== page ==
Find your running tribe ahead of the London Marathon

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A record-breaking 100,000 runners are limbering up for the return of the London Marathon on Sunday. And it’s inspiring even more to get reacquainted with their trainers.

“Running has never been more popular,” says Nick Anderson, from trainer specialist Saucony UK.

“This is in part due to lockdown, as when gyms closed many people took it up.

“But it’s also because more and more people are realising just how easy it is to have a go.”

The benefits of running for health and fitness are endless.

“It improves cardiovascular fitness, helps weight management and provides a mental health boost too,” says Anna Kosciuk, sport scientist at

Running with friends is a wonderful alternative to going for coffee

Ian Allerton

“Running is often prescribed by health professionals as a strategy to fight symptoms of depression and a way to manage stress.”

But if 26.2 miles feels a bit daunting, don’t panic – there are plenty of ways to have a go without taking part in a marathon.

“Participation is what counts – not performance,” says Lisa O’Keefe, director of insight at Sport England.

“You don’t need to run a marathon to be a time as boosting endorphins runner.

“There are lots of ways to try it – join a local running group (find yours here), sign up for a Parkrun nearby, or use a running app like Couch to 5K.”

The possibilities are endless. The only question remains – what kind of runner will you be?

The commuting runner

Too busy to fit in a run? Then try the run commute.

“Running to work is a great way of maximising the time you have available to you,” says Nick.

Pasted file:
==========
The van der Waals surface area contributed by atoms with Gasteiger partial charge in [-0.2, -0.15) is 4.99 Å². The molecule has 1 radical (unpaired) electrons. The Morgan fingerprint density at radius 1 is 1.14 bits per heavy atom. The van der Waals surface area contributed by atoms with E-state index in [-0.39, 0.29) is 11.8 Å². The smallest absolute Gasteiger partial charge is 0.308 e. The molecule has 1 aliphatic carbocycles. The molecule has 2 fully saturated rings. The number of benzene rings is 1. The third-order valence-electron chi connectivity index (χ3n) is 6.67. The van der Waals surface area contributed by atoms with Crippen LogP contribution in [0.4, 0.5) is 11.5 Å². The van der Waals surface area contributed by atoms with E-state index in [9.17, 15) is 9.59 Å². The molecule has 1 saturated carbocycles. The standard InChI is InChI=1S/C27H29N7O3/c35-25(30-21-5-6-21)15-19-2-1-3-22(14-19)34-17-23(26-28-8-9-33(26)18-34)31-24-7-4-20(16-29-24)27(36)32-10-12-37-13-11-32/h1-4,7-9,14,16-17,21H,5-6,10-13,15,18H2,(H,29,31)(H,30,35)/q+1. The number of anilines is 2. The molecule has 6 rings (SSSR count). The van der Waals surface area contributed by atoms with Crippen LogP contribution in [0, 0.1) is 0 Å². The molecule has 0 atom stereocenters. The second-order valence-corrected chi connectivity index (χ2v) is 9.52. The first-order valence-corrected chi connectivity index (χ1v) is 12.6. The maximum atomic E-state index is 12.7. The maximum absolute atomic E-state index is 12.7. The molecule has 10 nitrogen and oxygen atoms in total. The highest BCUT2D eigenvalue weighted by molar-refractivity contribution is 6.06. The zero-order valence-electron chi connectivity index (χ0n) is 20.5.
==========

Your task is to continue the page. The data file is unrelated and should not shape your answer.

“It’s the ultimate in efficiency,” adds Ian Allerton, race director at LimeLight Sports Club. “Exercise and commute done in one.”

If you don’t fancy running the whole way, try part of it, or the last mile.

“Not only will you save on commuting fees, but running means you’ll skip the traffic too,” says Ian.

The fell runner

Whether you live in the countryside, or fancy travelling, fell running will immerse you in nature while boosting your fitness.

“This is great for those with a sense of adventure,” says Nick. “And what could be more inspiring than running over hills?”

And it comes with added health benefits.

“Fell running improves balance, and running on grass is better for your body than pavement pounding,” says Ian.

The Saturday runner

This is now probably the biggest tribe of all.

“Running with friends is a wonderful alternative to going for coffee – you catch up while getting those endorphins going and boosting fitness too,” says Nick.

“Meeting others to run keeps you accountable, so you’re more likely to do it,” says Ian. “You meet people with similar interests too.”

The goal-setting runner

Goals are motivating and inspiring, and make training measurable, whether you’re aiming for a longer distance or faster time.

“Goal setters simply want to be a better runner tomorrow than they are today,” says Nick. “Goals give you the impetus to push yourself. And reaching your target gives a sense of satisfaction,” adds Ian.

The family runner

“Running is something you can easily do as a family activity,” says Nick. Not only is it a good way to instil healthy habits in children, but it’s a great way to get everyone outdoors.

“You don’t have to run for miles, do a lap around the park – or try speed races on a playing field.

“It also gets the family away from screens and is a real bonding experience,” says Ian.

The racerunner There are races of all lengths and styles to try.

“Entering races is great for competitive people,” says Nick. “Each race gives them something to aim for, so it is very motivating.”

They can be a fun way to explore other places too.

“You meet other people in the running community and form new friendships – you’ll be amazed who you meet on the start line,” says Ian.

”You can catch up with friends at the same time as boosting those end

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